What makes a professional camera...professional?

Some of my clients have very specific needs in terms of video quality and technical specifications, but more often than not a client will leave it up to me to pick the best camera for the job and budget.

Many people wonder what the difference is between a professional video camera and a handheld camera sold in Best Buy for a few hundred dollars.  All cameras shoot HD right?

What makes a professional camera any better?

The short answer to this question is DATA.  Professional video or cinema cameras are picking up and recording much, much more data than a consumer camera.  Even if the resolution of the cameras is the same (1920 x 1080), the amount of colors a camera can record, and how frequently it records those colors, makes a huge difference.

For a really basic example let’s pretend I put you in the middle of a lush garden and asked you to paint two pictures.  For the first painting I let you have any paint color you could imagine, but for the second painting I gave you 12 colors and told you not to blend any paints .  Now, your personal painting skills aside, most people would agree that the first painting is going to be a more realistic and accurate portrayal of the scene in front of you.  That’s not to say that very interesting results can’t be had with limitations, but every project is different and requires different tools.

What is a camera?

Very basically a camera is simply a box that holds a photosensitive surface.  That surface used to be film, now it is some form of sensor.  The sensor is really the most important aspect of the camera, and everything else about the camera is designed around it.  Lenses are extremely important because they focus the light onto the sensor, and the backend of the camera (the processor and codec) is also important because it takes the information from the sensor and turns it into a watchable video, but it’s the sensor itself that will largely determine the quality of the video a camera can achieve.

Sensor Sizes

This is a very popular image circulating around the web amongst videographers like myself.

By Sensor_sizes_overlaid.svg: Moxfyre derivative work: Autopilot (Sensor_sizes_overlaid.svg) [CC BY-SA 3.0 (http://creativecommons.org/licenses/by-sa/3.0) or GFDL (http://www.gnu.org/copyleft/fdl.html)], via Wikimedia Commons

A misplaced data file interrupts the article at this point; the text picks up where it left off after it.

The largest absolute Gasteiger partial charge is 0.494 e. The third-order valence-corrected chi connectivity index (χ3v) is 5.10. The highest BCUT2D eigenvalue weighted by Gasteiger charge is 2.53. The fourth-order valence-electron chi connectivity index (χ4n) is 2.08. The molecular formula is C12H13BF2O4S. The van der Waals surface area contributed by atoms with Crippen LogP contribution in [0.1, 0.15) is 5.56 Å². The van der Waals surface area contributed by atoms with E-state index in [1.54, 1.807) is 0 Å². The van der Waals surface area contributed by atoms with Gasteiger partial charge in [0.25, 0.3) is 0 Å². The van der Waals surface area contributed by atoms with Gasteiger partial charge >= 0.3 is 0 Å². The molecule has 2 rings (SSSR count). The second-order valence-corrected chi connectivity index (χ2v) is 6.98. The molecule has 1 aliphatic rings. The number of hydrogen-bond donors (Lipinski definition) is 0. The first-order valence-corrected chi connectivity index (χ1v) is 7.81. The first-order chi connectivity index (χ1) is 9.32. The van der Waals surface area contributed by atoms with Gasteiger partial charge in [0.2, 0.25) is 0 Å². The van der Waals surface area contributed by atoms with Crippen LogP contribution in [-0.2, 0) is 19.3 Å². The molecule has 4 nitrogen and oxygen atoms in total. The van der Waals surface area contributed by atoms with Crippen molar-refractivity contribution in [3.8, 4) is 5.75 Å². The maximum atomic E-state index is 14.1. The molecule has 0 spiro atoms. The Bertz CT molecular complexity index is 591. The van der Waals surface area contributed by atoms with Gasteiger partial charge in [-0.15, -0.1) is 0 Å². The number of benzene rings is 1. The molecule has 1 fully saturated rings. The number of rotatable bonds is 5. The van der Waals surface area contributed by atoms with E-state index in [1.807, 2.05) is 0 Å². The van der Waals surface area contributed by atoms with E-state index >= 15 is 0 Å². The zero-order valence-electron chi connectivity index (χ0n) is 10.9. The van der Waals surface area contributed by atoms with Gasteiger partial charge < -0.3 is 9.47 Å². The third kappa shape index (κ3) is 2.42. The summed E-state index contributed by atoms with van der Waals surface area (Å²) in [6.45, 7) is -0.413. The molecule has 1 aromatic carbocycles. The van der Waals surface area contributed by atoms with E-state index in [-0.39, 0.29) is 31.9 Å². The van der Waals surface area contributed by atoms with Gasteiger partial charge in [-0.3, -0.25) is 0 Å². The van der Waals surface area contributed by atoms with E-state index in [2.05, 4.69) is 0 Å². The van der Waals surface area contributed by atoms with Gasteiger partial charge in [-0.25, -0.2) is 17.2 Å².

By Sensor_sizes_overlaid.svg: Moxfyre derivative work: Autopilot (Sensor_sizes_overlaid.svg) [CC BY-SA 3.0 (http://creativecommons.org/licenses/by-sa/3.0) or GFDL (http://www.gnu.org/copyleft/fdl.html)], via Wikimedia Commons

 

The size of each rectangle represents the size of the sensor in the camera.  Sensors are obviously very complicated bits of technology, they are comprised of photosites that gather light information and convert it to electrical information for the processor to turn into a video using an appropriate codec.  But in very general terms the bigger the sensor the better the image quality.  Most consumer cameras have sensors smaller than the smallest square on this chart, whereas professional camera sensors start at the Four Thirds mark.

Codecs

So now we know the camera is collecting light and turning it into an electrical signal to make a video, but what is a professional camera doing differently than a consumer camera?  This is really where the data comes in.

You may have heard or seen terms like MPEG-4, h.264, AVCHD, or ProRes.  These are video codecs, which simply mean they are different ways of taking raw data and turning it into a video file we can watch.  Audio codecs are also very prevalent and may be more familiar to you, we’ve all used an MP3 at some point in our lives!

The codec is also key to determining the quality of video the camera records.  The sensor’s job is to pick up light information, the codec’s job is to pick which parts of that information it wants to keep and put in the video.  This may sound a little confusing, and it kind of is, but in practice it’s actually very simple.  Here’s an easy example to explain what a codec does…

Right now I am sitting at my desk, and when I look up I see a wall of exposed brick.  Imagine I were to cut a small hole in a piece of white paper and place that paper on the wall.  Through the hole I’d see a specific color, let’s call it Orange.  In real life that color is very nuanced and specific, depending on who you talked to they might call the color Burnt Orange, Vermilion, Orange-Red, or Tangerine.  So we have already hit the first step that a codec is taking, the sensor has picked up color information, and the codec is calling it a specific color.  Now, that color in the middle of my white paper also changes depending on the time of day.  At sunrise the Orange color is a different shade than at 1PM, when full sunlight streams in the window and hits the wall directly.  The codec also has to determine not only the color, but the luminance (basically brightness) of the color.

So now we can think of codecs in terms of compression and limitation, because that is the main difference between how we as an audience see the quality of a video.  Better codecs report more colors, can see a high ranger of brightness in the colors, and notice subtle differences between colors.

The Short, and Simplified, Answer!

What separates a consumer camera from a professional one is the sensor size and a robust codec.  Combined, the sensor and codec generate an accurate, detailed depiction of the scene in front of the lens.